A tale of 2 CBA’s

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A lot has been said about the looming NFL lockout. Bill Simmons over at ESPN wrote a great article about the mentality of NFL owners over the last 20 years and how it threatens to alienate the fan base that feeds their fortune. Less has been written about the trouble NBA is headed towards. These 2 situations, while distinct, have a lot in common. They are both a result of broken systems that haven’t been addressed until now, and the NF,L and soon the NBA, are going to extremes to do what they feel will rectify the system.

The problems for owners with the NFL system are plentiful. For a team to get a top 10 draft pick is turning into a death wish. The 1st pick of the draft continues to break the rookie salary record and this is a trend that we can expect to continue this year. Elite players are getting paid tens of millions of dollars in guaranteed money. It’s becoming harder to keep good teams together because of salary demands versus the salary cap. The NFL’s solution is to keep a greater share of the $8 billion in revenue the league sees each year to maintain better facilities, maintain top staff, etc.

However, these problems are of the owners own doing. The NFL doesn’t have a rookie pay-scale, so it’s common for 1st round rookies (and their agents) to gouge teams for large contracts. Everything involving salaries is based on the lie that there is “guaranteed” money in football. Peyton Manning can sign a contract “guaranteeing” him $25 mil a year for 5 years, but if he’s released, his income stops and he doesn’t see another dime. In fact, depending on the circumstances surrounding his release, he could end up being asked to return any bonus money he was paid. And the huge, million dollar contracts are the exception, not the rule for NFLers. The average NFL player is in the league 3 ½ years with an average base salary of $990,000. But you have to remember that that’s an AVERAGE between the Peyton’s and Albert Haynesworth’s of the world compared to those who’re making the league minimum $295,000 for players who were active for 3 games a season.  Why do you think you always hear about the quarterback picked from off his couch, or the linebacker who was working construction? The system forces these players to demand as much as they can while they can because all it takes is one bad hit for there to no longer be a tomorrow.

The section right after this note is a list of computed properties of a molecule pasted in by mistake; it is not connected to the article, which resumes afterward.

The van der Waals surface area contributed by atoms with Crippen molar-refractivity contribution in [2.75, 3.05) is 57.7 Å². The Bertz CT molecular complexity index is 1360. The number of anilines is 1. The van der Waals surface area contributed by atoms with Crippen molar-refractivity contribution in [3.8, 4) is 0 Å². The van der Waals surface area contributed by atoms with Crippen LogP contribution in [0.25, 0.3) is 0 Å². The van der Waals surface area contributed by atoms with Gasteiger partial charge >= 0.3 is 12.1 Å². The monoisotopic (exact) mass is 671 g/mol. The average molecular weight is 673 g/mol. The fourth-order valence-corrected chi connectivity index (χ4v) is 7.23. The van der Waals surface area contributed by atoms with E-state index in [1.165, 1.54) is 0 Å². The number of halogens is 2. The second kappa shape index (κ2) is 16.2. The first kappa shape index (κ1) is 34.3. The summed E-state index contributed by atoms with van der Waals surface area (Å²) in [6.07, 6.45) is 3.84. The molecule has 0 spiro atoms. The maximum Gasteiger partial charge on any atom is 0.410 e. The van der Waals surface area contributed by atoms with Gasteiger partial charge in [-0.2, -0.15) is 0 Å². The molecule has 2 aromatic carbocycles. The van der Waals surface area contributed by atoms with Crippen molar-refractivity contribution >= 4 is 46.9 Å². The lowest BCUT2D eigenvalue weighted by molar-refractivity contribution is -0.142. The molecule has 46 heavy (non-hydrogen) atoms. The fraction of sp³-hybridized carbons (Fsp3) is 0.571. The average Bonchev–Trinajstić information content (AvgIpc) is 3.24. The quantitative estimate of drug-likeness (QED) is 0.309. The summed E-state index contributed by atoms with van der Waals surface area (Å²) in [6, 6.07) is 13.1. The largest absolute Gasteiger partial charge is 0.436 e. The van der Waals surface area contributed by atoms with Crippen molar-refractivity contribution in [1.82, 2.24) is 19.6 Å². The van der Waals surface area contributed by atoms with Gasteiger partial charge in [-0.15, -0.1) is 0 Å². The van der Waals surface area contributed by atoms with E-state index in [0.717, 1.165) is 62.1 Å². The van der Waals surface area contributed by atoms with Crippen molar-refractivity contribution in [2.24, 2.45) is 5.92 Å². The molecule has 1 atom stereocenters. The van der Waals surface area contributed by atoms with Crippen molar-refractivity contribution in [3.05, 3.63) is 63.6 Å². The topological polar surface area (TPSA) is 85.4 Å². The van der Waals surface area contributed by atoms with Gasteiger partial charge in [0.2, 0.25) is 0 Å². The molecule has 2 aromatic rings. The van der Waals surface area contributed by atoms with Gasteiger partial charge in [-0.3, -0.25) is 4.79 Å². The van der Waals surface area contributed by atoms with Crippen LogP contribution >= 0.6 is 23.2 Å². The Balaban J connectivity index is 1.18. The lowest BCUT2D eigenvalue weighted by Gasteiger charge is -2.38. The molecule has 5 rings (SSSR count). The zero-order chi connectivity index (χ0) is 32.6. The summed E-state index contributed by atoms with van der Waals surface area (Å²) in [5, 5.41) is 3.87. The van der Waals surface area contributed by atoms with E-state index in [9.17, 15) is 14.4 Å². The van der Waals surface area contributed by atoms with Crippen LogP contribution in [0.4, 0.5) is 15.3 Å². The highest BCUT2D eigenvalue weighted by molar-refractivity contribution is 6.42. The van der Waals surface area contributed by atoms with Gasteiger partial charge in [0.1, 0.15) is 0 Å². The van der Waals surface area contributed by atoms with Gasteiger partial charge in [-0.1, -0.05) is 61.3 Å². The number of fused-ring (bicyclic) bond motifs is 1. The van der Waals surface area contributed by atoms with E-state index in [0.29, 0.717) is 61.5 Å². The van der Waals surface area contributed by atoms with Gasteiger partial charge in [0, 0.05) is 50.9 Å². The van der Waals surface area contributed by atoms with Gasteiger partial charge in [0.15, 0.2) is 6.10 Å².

And I haven’t even touched the most contentious issue being discussed; the 18 game season. We all know that football is a dangerous sport. Team owners and the league’s front office have been pretending to care about player safety all season. But instead of mandating safer helmets, they just want to continue to penalize James Harrison and add 2 games to the regular season. This is an issue on a massive scale. Unless something is done to substantially reduce concussions and other severe injuries, the league cannot expect the players to agree to this proposal.

The NBA’s salary structure is actually pretty good, and should be mimicked by the NFL to some extent. There’s a rookie salary scale to prevent top picks from gouging needy teams and contracts are guaranteed, requiring a buyout for players to be released. The biggest problem is that DARKO MILICIC IS MAKING $5 MIL A YEAR!!! Yes, as in the former 2nd overall pick who was considered a bust is making $20 million over 4 years to come off the bench to average 9 points a game and 5 rebounds. With all of the big moves during last year’s free agency period, the largest contract was given to Joe Johnson for Six years, and $119 million. That’s $20 Million a year. For Joe Johnson. He’d be a 4th option on the Bulls.

Normally, this would be okay except that according to Forbes Magazine, 12 NBA teams lost money during the 2008-09 season. Despite record revenues, the league is still hemorrhaging money to the tune of $380 million last year according to their own numbers. A lot can be done to balance teams’ books without cutting current salaries. Increased revenue sharing, like the NFL does, would make a huge difference. Creating a stricter salary cap would make you think twice before you sign Darko for $5 million a year. Players will have to make some concessions, mainly smaller max contracts going forward and contraction should be on the table.

In all this should be an interesting couple of months ahead. The likelihood of a lockout that disrupts either league’s schedule is unlikely. But any effort to balance the books off the backs of those doing the work, like the fight in Wisconsin, would be unjust. Owners in both leagues should share in the sacrifice and ensure that they’re providing for their employees as well as their fans.